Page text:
Oneonta Police Officer Eric Berger writes a parking ticket for a car illegally parked on Irving Place in Oneonta on Wednesday.

ONEONTA _ The city issues an average of 8,500 parking tickets a year, but some people aren't paying.

Between Jan. 1, 2006, and last week, motorists accumulated $54,145 in overdue parking fines. The top 15 offenders collectively had 335 outstanding tickets worth $5,810.

After three parking tickets within 18 months, motorists are "scofflawed," which means they will not be able to renew the registration on their vehicle without paying the fines, said city Chamberlain David Martindale.

If someone gets 25 tickets within 18 months, there is an "immediate" suspension of the registration for the vehicle that was the subject of the ticket, Martindale said.

"Some of the people on this list are actively suspended," he said.

Unpaid parking tickets are nothing new in Oneonta, and in years past, the overdue amount was much greater than it is today.

In 1981, the city reported an estimated $200,000 in unpaid parking tickets _ adjusted for inflation, that is about $475,000.

A state audit in 1995 recommended the city clamp down on uncollected fines.

Over the years, the city changed its tactics in terms of parking enforcement, Martindale said, and as new technology became available, the collection process has improved.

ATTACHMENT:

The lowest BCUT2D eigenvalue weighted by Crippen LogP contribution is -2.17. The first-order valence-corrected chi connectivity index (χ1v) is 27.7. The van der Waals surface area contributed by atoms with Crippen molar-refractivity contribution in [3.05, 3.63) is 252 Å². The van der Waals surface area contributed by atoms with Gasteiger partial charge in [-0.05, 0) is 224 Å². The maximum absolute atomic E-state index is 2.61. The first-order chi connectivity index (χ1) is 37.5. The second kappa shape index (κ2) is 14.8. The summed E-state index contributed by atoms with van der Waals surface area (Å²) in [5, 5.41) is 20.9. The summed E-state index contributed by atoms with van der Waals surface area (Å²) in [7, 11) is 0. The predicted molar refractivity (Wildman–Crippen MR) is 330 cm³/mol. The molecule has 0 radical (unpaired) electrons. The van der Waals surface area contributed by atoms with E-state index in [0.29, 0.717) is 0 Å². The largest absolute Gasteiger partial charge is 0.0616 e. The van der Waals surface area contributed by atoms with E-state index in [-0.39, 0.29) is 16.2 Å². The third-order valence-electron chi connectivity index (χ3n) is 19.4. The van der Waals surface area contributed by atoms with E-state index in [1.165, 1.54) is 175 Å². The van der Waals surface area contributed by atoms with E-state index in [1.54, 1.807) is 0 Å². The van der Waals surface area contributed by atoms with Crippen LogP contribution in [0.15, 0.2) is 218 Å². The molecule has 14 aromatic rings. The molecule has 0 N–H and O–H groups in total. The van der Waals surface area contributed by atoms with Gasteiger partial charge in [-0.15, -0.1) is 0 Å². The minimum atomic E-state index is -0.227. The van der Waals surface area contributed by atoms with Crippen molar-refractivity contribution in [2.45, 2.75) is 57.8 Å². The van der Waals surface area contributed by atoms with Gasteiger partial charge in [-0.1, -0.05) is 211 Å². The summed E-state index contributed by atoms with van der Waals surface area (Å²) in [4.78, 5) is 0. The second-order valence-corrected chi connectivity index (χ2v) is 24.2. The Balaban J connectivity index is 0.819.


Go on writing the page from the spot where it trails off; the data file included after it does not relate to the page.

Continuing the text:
The city has an 83.4 percent collection rate on parking tickets, with $272,675 in parking fines paid during the 30-month period ending June 20.

"I think this, in my opinion, is very good," Martindale said.

At times, this rate was as low as 65 percent.

In 1999, the city began using an outside contractor, Complus Inc., for ticket collection. The contractor was provided with the ticket information by the city, and the company handles the mailing of notices to motorists as well as scofflaw notification to the Department of Motor Vehicles.

In return, the company collects a 20 percent commission on each ticket for New York registrations and 25 percent for out-of-state registrations.

In 2003, the city enhanced its ticket-collecting efforts by leasing five handheld ticket writers for $1,025 a month.

The ticket writers eliminate the need for the city to manually send ticket information to Complus. That step is now done automatically through the equipment. Complus sends out an overdue fine notice each month to the person who is listed as the registrant for the vehicle.

A survey of the 21,458 tickets issued between Jan. 1, 2006, and June 20, 2008, shows the Municipal Parking Garage, the Westcott parking lot, the Dietz Street parking lot, Main Street, Elm Street and Center Street as the locations within the city where the most tickets are being written.

Fines range between $5 for meter violations to $80 for illegally parking in a handicapped spot. Most fines are $10.

After 15 days of non-payment, the fine increases by 50 percent. After 30 days, the fine doubles.

Parking enforcement in terms of tickets issued has waxed and waned over the years.

The city issued 7,800 tickets in 1982 and 7,300 in 1984, according to Daily Star records.

But by the late 1990s, the city was down to about 3,670 parking tickets per year.

Mayor John Nader said enforcement of the city's parking regulations increased beginning in 2006.

"Really, that was driven by the downtown business community," Nader said.

Nader said there was concern over parking availability for shoppers and those who work downtown.

After a period of adjustment, there hasn't been too much hostility to greater enforcement, he said. "It's really subsided in terms of ticket complaints."

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